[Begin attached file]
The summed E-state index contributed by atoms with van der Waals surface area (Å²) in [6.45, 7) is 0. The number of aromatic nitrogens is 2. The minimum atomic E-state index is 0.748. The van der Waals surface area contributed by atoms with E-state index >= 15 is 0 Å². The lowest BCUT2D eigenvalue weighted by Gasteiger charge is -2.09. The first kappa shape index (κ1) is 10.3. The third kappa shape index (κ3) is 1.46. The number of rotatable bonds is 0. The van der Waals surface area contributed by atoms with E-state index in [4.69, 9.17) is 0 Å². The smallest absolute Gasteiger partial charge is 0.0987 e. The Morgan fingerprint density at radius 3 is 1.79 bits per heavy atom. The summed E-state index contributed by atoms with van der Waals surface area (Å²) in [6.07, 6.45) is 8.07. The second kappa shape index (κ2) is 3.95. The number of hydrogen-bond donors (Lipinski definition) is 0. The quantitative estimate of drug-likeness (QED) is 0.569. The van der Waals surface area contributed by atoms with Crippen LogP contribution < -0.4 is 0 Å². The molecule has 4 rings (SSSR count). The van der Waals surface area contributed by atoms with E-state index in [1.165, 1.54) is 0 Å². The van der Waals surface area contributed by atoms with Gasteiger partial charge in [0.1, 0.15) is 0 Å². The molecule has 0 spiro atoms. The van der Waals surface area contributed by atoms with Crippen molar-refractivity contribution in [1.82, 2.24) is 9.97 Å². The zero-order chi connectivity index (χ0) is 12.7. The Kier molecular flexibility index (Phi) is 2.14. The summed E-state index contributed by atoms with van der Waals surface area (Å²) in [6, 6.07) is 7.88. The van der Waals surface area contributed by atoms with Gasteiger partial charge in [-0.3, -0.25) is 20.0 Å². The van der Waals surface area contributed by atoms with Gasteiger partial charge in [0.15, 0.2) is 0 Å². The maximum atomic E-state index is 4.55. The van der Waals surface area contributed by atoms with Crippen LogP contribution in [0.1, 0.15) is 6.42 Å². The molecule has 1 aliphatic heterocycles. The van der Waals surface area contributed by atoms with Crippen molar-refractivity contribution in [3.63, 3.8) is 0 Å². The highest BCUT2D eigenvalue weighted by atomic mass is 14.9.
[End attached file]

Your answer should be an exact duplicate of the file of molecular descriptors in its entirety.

The summed E-state index contributed by atoms with van der Waals surface area (Å²) in [6.45, 7) is 0. The number of aromatic nitrogens is 2. The minimum atomic E-state index is 0.748. The van der Waals surface area contributed by atoms with E-state index >= 15 is 0 Å². The lowest BCUT2D eigenvalue weighted by Gasteiger charge is -2.09. The first kappa shape index (κ1) is 10.3. The third kappa shape index (κ3) is 1.46. The number of rotatable bonds is 0. The van der Waals surface area contributed by atoms with E-state index in [4.69, 9.17) is 0 Å². The smallest absolute Gasteiger partial charge is 0.0987 e. The Morgan fingerprint density at radius 3 is 1.79 bits per heavy atom. The summed E-state index contributed by atoms with van der Waals surface area (Å²) in [6.07, 6.45) is 8.07. The second kappa shape index (κ2) is 3.95. The number of hydrogen-bond donors (Lipinski definition) is 0. The quantitative estimate of drug-likeness (QED) is 0.569. The van der Waals surface area contributed by atoms with Crippen LogP contribution < -0.4 is 0 Å². The molecule has 4 rings (SSSR count). The van der Waals surface area contributed by atoms with E-state index in [1.165, 1.54) is 0 Å². The van der Waals surface area contributed by atoms with Gasteiger partial charge in [0.1, 0.15) is 0 Å². The molecule has 0 spiro atoms. The van der Waals surface area contributed by atoms with Crippen molar-refractivity contribution in [1.82, 2.24) is 9.97 Å². The zero-order chi connectivity index (χ0) is 12.7. The Kier molecular flexibility index (Phi) is 2.14. The summed E-state index contributed by atoms with van der Waals surface area (Å²) in [6, 6.07) is 7.88. The van der Waals surface area contributed by atoms with Gasteiger partial charge in [-0.3, -0.25) is 20.0 Å². The van der Waals surface area contributed by atoms with Gasteiger partial charge in [0.15, 0.2) is 0 Å². The maximum atomic E-state index is 4.55. The van der Waals surface area contributed by atoms with Crippen LogP contribution in [0.1, 0.15) is 6.42 Å². The molecule has 1 aliphatic heterocycles. The van der Waals surface area contributed by atoms with Crippen molar-refractivity contribution in [3.63, 3.8) is 0 Å². The highest BCUT2D eigenvalue weighted by atomic mass is 14.9.